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Donald Clarence "Thunderduck" Dishman

1917 - 2006

"We’ll miss you Dad"

Donald Clarence Dishman

 

f you remember the radio jingle from the 60’s and 70’s, “Roto-Rooter, that’s the name, and away go troubles down the drain,” you were touched by the life of Don “ThunderDuck” Dishman. In his earlier years, Don worked as a marketing assistant affiliated with his father-in-law’s business, where he purchased 15-second Roto-Rooter ad spots throughout the country.

Don was born and raised in Salina, Kansas and attended Kansas University. He lived in Des Moines, Iowa for many years, and then moved to Arizona in the early 90’s to be near his children. He served his country in the Pacific during the Korean War and was a huge fan of college basketball. He was also a talented artist and inventor, possessing a gift for drawing, painting, and sculpting. He conceptualized many new products ranging from futuristic cars and children’s toys, to restaurant designs, logos and menus; he also designed women’s fashions and jewelry, and wrote a book entitled The Adventures of Thunderspace Duck. Don called his company Thunder Duck Inc. and the family affectionately referred to him as “TD.”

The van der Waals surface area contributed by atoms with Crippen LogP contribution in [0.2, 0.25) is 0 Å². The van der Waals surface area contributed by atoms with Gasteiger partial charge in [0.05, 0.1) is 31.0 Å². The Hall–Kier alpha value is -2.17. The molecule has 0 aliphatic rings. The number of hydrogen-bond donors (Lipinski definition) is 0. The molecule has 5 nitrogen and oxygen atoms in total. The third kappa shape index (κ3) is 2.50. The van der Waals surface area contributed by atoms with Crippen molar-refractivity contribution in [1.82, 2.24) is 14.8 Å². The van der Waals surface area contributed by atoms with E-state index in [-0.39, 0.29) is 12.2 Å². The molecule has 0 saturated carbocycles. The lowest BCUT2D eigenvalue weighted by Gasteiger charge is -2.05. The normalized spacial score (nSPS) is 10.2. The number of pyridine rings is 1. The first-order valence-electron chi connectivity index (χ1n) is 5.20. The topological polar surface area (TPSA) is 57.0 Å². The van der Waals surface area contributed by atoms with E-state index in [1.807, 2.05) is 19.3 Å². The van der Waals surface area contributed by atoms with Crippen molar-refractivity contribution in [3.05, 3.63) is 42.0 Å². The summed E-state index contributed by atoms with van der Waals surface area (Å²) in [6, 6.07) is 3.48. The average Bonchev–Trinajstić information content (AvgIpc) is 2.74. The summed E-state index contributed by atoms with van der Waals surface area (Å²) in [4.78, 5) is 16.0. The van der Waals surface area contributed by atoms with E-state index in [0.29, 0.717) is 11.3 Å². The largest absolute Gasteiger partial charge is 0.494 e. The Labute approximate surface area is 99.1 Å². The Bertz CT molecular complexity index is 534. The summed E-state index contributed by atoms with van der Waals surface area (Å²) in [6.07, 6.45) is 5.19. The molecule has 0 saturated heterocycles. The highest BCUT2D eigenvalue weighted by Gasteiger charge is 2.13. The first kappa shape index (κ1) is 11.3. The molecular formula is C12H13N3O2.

A longtime fan of bicycles, he chose to ride his “horse,” as he called it, exclusively for the last 20 years of his life. You might have seen him bicycling in his white sweat suit and long grey hair from the downtown library to Kinko’s. More recently you would have seen him at the Crystal Creek Sandwich Co. in the afternoons, enjoying a mug of beer, which he would jokingly refer to as “liquid protein.” He never tired of showing off his extensive portfolio and talking with young folks about his designs. Don was also an admirer of fine automobiles from yesteryear – Jaguars in particular – and often surprised listeners with his knowledge of current events and astronomy. He was an avid reader throughout his life and was always thoughtfully clipping articles of interest for others to read. Though divorced, he maintained a great admiration for his only wife Linda, who preceded him in death by just six weeks. He is survived by his four children, Leslie, Lisa, Derek, and Laurel; his sister Mona and brother Bill; seven grandchildren; and three great grandchildren.

Keep on pedaling TD; may peace be with you.

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